Yet despite the law enforcement efforts, DDoS attacks remain a real threat to business. As a Neustar International Security Council survey of 200 senior technical staff members of large companies revealed, firms today consider DDoS attacks to be a serious problem: 52% of security services have already faced them, and 75% are concerned about the issue.
Last quarter, we made two predictions about trends in the DDoS attack market: first, that the market overall would contract; second, that demand for long-term “smart” attacks, in particular HTTP flooding, would grow.
The first did not happen: Kaspersky DDoS Protection statistics show that all DDoS attack indicators increased last quarter. The total number of attacks climbed by 84%, and the number of sustained (over 60 minutes) DDoS sessions precisely doubled. The average duration increased by 4.21 times, while the segment of extremely long attacks posted a massive 487% growth.
This forces a reassessment of the assumption made in last year’s Q3 and Q4 reports that the decrease in DDoS activity is linked to cybercriminals switching to the more reliable and profitable cryptocurrency mining. Clearly, this hypothesis is at least partially wrong.
There is another, more likely explanation: over the last six months of the previous year, we have been observing less the redistribution of botnet capacity for other purposes and more the emergence of a market vacuum. Most likely, the supply deficit was linked to the clamping down on DDoS attacks, the closure of sites selling related services, and the arrest of some major players over the past year. Now it seems the vacuum is being filled: such explosive growth in the indicators is almost certainly due to the appearance of new suppliers and clients of DDoS services. It will be interesting to observe how this trend develops in Q2. Will the indicators continue to rise, or will the market settle at the current level?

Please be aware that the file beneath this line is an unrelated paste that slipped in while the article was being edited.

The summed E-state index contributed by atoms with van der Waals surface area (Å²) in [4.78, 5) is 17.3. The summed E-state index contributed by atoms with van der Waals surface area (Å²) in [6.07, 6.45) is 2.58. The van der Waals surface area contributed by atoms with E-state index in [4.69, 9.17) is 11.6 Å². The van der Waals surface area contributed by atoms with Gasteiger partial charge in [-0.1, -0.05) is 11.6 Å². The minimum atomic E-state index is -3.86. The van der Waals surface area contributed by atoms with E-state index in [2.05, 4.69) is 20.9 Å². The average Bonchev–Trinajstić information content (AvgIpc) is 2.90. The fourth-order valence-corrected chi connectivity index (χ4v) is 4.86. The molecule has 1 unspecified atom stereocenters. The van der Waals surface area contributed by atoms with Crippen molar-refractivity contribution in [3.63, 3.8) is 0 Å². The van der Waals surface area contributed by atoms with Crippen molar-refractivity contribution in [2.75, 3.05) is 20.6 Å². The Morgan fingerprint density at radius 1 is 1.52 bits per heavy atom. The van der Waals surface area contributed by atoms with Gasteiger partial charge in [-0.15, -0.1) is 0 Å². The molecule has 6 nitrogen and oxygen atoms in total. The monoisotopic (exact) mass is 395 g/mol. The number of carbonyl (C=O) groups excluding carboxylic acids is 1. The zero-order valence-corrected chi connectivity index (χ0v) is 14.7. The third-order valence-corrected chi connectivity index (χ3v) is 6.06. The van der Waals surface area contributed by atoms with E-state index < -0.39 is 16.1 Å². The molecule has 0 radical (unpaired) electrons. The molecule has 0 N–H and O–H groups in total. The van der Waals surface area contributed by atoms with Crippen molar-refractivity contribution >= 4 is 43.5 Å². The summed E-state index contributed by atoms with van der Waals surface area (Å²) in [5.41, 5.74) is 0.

The second prediction (growing demand for smart application-level attacks) was more accurate: the share of long, harder-to-organize attacks is still growing, both qualitatively and quantitatively. We see no reason why this trend should not continue throughout Q2.
Kaspersky Lab has a long history of combating cyber threats, including DDoS attacks of all types and complexity. Company experts monitor botnets using the Kaspersky DDoS Intelligence system.
A part of Kaspersky DDoS Protection, the DDoS Intelligence system intercepts and analyzes commands received by bots from C&C servers. The system is proactive, not reactive, meaning that it does not wait for a user device to get infected or a command to be executed.
This report contains DDoS Intelligence statistics for Q1 2019.
In the context of this report, the incident is counted as a single DDoS-attack only if the interval between botnet activity periods does not exceed 24 hours. For example, if the same web resource was attacked by the same botnet with an interval of 24 hours or more, then this is considered as two attacks. Bot requests originating from different botnets but directed at one resource also count as separate attacks.
The geographical locations of DDoS-attack victims and C&C servers used to send commands are determined by their respective IP addresses. The number of unique targets of DDoS attacks in this report is counted by the number of unique IP addresses in the quarterly statistics.
DDoS Intelligence statistics are limited to botnets detected and analyzed by Kaspersky Lab. Note that botnets are just one of the tools used for DDoS attacks, and that this section does not cover every single DDoS attack that occurred during the review period.
- In terms of the geographical distribution of attacks, China remains out in front. Having nearly surrendered top spot at the end of 2018, it consolidated its positions in Q1 2019.
- The geographical distribution of targets roughly mirrors the geographical distribution of attacks: the Top 3 were again China (59.85%), the US (21.28%), and Hong Kong (4.21%).